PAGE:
This time, the proximate cause of the push to ban the flag was a series of student demonstrations at several universities on Nakba Day, the annual May 15th commemoration of the systematic ethnic cleansing of Palestinians that accompanied and facilitated the establishment of the State of Israel in 1948. About 18% of university students in Israel are Palestinian, roughly tracking with the proportion of Israeli citizens who are Palestinian. During Nakba Day last month, students rallied at Ben-Gurion and Tel Aviv universities, holding picket signs and flags. The demonstrations were met with swift police backlash; some students were detained, and others were beaten. The bill’s author, a Likudnik named Eli Cohen, accused the students of attempting to incite antisemitic violence, and suggested that the Palestinian flag symbolized terrorism. The students’ flag-waving “represents the aspirations of those that want to eliminate the Jewish state,” he said. “Imagine to yourself that in America, they would raise the flag of al-Qaeda, imagine that they would fly [Irish Republican Army] flags in a British hospital . . . it is inconceivable.”
The proposed ban also responds to government instability. For the Israeli right, the current attempt to criminalize the flag could be a strategic political move, as the ruling coalition—a fractious set of Palestinian and Israeli Jewish parties spanning the political spectrum—teeters on the edge of dissolution. “The bill drives a wedge between this very fragile coalition,” said Yousef Munayyer, a political scientist and a contributor to Jewish Currents. He noted that on the Israeli far right, the ruling coalition is seen as too soft on Palestinians. If the bill fails, the right could “rile up a nationalist anger that pushes this government out and bring a solidly right-wing constellation into government.” (A second bill, to maintain the status quo in which Israeli civil law extends to Jewish settlers living illegally in the West Bank, also threatens to fatally destabilize the coalition.)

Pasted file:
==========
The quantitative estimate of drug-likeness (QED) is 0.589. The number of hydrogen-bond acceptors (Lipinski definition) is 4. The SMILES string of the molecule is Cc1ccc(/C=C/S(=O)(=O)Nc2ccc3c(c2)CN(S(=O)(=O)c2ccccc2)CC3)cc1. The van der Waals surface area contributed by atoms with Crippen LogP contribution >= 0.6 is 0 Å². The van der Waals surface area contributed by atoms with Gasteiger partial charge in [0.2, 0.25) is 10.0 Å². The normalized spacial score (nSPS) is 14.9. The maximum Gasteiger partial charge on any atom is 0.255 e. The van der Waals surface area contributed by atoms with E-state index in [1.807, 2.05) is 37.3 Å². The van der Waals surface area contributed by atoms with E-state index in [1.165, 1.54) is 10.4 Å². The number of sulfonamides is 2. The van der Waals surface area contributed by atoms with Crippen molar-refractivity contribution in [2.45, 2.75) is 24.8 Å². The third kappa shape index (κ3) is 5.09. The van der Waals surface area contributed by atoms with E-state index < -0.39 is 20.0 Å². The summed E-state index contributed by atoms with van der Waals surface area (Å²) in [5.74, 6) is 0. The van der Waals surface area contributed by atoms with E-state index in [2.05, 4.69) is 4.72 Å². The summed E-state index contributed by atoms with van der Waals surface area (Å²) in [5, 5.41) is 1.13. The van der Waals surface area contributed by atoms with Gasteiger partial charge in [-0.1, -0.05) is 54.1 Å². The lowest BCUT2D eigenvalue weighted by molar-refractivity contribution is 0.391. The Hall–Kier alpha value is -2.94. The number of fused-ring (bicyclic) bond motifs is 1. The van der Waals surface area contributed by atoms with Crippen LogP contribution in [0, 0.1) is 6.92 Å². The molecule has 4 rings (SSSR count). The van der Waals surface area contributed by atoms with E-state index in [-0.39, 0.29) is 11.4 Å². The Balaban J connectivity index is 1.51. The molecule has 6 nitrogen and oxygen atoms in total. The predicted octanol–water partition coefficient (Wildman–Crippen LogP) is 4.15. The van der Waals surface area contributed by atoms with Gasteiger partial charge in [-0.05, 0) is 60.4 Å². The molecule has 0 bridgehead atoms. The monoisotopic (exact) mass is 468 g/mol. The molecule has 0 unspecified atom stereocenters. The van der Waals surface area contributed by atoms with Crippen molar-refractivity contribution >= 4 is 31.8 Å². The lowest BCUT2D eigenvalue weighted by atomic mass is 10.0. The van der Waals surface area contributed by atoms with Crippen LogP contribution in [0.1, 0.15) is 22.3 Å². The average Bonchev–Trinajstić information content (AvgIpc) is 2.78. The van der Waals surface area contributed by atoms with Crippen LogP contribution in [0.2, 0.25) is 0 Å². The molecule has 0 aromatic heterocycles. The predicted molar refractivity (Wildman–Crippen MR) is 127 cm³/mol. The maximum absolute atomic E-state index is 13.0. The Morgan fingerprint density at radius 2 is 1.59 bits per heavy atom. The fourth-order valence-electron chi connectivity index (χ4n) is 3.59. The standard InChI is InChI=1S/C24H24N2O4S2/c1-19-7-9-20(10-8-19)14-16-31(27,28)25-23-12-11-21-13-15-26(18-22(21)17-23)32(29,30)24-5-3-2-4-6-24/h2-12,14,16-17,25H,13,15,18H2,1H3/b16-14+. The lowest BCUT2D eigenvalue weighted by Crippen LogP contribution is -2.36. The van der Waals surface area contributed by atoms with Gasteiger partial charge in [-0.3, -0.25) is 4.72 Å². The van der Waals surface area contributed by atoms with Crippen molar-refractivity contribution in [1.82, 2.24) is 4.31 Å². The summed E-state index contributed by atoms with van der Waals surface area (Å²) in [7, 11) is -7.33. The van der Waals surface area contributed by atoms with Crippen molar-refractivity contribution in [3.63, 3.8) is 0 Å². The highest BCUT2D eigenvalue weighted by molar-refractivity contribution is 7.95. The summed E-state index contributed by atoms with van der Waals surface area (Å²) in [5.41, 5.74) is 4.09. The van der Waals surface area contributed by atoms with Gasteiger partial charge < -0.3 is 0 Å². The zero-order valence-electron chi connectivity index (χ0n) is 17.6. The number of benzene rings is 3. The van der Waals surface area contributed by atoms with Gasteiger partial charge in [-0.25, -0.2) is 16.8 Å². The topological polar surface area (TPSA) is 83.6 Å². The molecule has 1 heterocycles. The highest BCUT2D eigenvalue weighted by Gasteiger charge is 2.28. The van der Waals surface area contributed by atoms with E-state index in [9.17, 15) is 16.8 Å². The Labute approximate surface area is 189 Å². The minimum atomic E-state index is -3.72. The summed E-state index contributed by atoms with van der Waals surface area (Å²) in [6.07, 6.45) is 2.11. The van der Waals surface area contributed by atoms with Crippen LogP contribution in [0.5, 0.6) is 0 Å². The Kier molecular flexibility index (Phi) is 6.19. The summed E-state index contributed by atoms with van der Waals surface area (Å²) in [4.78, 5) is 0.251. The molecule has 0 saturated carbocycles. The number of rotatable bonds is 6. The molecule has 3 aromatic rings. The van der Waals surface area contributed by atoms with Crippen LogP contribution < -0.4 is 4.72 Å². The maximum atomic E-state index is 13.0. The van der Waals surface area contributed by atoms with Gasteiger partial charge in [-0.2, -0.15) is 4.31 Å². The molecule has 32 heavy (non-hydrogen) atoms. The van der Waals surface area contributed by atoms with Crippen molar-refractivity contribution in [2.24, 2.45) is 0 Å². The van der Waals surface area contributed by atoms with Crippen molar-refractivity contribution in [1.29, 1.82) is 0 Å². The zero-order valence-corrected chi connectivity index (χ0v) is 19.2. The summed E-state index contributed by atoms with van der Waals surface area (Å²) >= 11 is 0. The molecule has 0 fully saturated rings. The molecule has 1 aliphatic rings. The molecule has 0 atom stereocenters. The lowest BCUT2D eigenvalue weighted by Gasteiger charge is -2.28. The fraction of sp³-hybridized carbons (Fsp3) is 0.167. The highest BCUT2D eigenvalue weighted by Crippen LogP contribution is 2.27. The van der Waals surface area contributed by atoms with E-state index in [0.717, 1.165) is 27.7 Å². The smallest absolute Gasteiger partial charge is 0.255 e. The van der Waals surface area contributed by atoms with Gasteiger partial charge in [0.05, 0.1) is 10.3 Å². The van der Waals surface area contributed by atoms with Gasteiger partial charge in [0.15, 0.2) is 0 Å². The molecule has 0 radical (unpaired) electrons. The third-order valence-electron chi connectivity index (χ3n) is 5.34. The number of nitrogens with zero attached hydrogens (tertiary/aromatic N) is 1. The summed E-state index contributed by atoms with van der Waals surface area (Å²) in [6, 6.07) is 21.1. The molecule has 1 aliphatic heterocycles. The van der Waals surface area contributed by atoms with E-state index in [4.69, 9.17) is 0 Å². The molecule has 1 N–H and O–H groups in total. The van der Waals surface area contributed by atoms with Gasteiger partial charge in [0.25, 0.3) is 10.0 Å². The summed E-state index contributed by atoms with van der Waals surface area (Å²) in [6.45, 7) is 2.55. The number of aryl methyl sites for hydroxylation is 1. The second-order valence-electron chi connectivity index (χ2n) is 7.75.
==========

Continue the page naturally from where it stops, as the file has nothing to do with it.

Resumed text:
Even if the bill doesn’t become law, its introduction underscores the dominance of the Jewish-supremacist right. Days before the bill was introduced, thousands of Israeli nationalists stormed through occupied East Jerusalem for an annual “Flag March.” Police forces shot Palestinians in the area with rubber-tipped bullets and live rounds, shutting down the city for Jewish demonstrators who yelled “Death to Arabs” and other chants. The march has intensified in recent years along with the legal repression of Palestinians. Ultimately, the dynamic is “making it so that there’s no other trajectory but violence,” El Kurd said. Israel “is not even attempting to extend piecemeal liberal human rights. It’s going the opposite direction.”
This piece has been updated.
Isaac Scher is a contributing writer at Jewish Currents and a reporter whose work has appeared in The Guardian, the Los Angeles Times, Mother Jones, and The Intercept, among other publications.